MY SECOND BOOK for record collectors was the 1985–1986 edition of the Elvis Presley Record Price Guide. Published by O’Sullivan-Woodside, it was the third Elvis price guide under the OW imprint. Except my book was radically different from the earlier editions: I assigned values to the records that actually reflected what they sold for in the marketplace!
The Elvis Presley Record Price Guide boasted one of my favorite covers on any price guide. The records were laid out on a huge roll of gold paper: the space that you see on the cover was approximately 6 x 10 x 12 (six feet wide, ten feet high, and twelve feet deep).
The Elvis Price Guide
The Elvis book did not have the first problem: the previous editions had done an excellent job of documenting most of the variations on American pressings of Presley records. The problem with the Elvis book was almost entirely with the ‘prices.’
The majority of the values were excessive. For the most part, the values seemed to reflect prices from two sources:
A. The panic-buying in the wake of Elvis’s death in 1977. Anyone reading this who was involved in record collecting in the late ’70s will attest to buyers willing to pay any price to get their hands on any Elvis records.
B. Many of those panic-buyers became active Elvis collectors, but they had little interaction with the rest of the world of record collecting. This led to specialized ‘Elvis dealers’ who realized these inflated prices by selling almost exclusively to these inexperienced collectors.
Fortunately, this was a relatively easy issue to deal with in most cases: as I said, I simply lowered the assigned values of hundreds of overpriced titles! Most of these ‘real’ values were easy to ascertain, as they were records that were bought and sold on a regular basis.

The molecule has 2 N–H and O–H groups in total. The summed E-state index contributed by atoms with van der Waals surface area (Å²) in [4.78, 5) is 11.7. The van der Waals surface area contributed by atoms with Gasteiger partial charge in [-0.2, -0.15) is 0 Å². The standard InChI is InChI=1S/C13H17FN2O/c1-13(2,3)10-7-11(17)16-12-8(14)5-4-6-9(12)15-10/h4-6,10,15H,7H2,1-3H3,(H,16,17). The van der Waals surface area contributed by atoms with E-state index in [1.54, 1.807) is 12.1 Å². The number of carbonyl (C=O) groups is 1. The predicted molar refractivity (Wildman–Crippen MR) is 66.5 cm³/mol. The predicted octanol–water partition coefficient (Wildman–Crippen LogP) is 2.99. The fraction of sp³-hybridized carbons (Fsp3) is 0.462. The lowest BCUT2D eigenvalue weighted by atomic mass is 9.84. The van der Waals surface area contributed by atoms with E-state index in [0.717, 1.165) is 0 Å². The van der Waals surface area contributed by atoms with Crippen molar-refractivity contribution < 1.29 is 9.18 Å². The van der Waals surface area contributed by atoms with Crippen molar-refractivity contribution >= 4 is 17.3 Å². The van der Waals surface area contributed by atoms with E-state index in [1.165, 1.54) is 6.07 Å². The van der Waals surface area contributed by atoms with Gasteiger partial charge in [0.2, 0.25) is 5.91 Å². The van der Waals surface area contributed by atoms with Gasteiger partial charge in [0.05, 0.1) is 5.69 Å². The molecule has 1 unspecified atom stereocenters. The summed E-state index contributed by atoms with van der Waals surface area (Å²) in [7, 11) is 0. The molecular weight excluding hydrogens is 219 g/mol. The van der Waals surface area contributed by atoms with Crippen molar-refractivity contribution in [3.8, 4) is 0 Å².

As with the OW album book, I was loathed to cause too much sticker-shock with the lowering of values. For the most part, I stayed with the system that I had used with the LP book and cut the values of the overpriced Elvis records by no more than half (50%).
Finding reasonable market values for some of the truly rare and obscure promotional items from the 1950s was a different matter. As part of my research, I bought a few of these high-priced records and then tried to resell them for ‘book value.’
For example, I found a copy of RCA Victor SP-33–10‑P, an untitled promotional sampler from October 1958. This record included King Creole and was therefore of interest to some Elvis completists, although it was of little interest to most Elvis fans.
I found the record at a collector show in Los Angeles in early 1985. Dealer Kip Brown had it displayed on the wall behind his table with an asking price of $400. Kip told me that he really wasn’t sure of its worth, but he did what we all did back then: he took the OW book value, cut it in half, and bargained from there.
The previous edition of the OW Elvis book had SP-33–10‑P listed at $800, so Kip was asking $400. But he had had the record for a while and no one was interested, so he offered it to me for what he had paid for it—a mere $100!
This is how this article opens on all six of my blogs. But having duplicate pages on blogs is a no-no when it comes to Google’s ranking process. To avoid that, I have to send you to another page to read my hopefully entertaining look at my first all-Elvis book. To read the entire article, click here.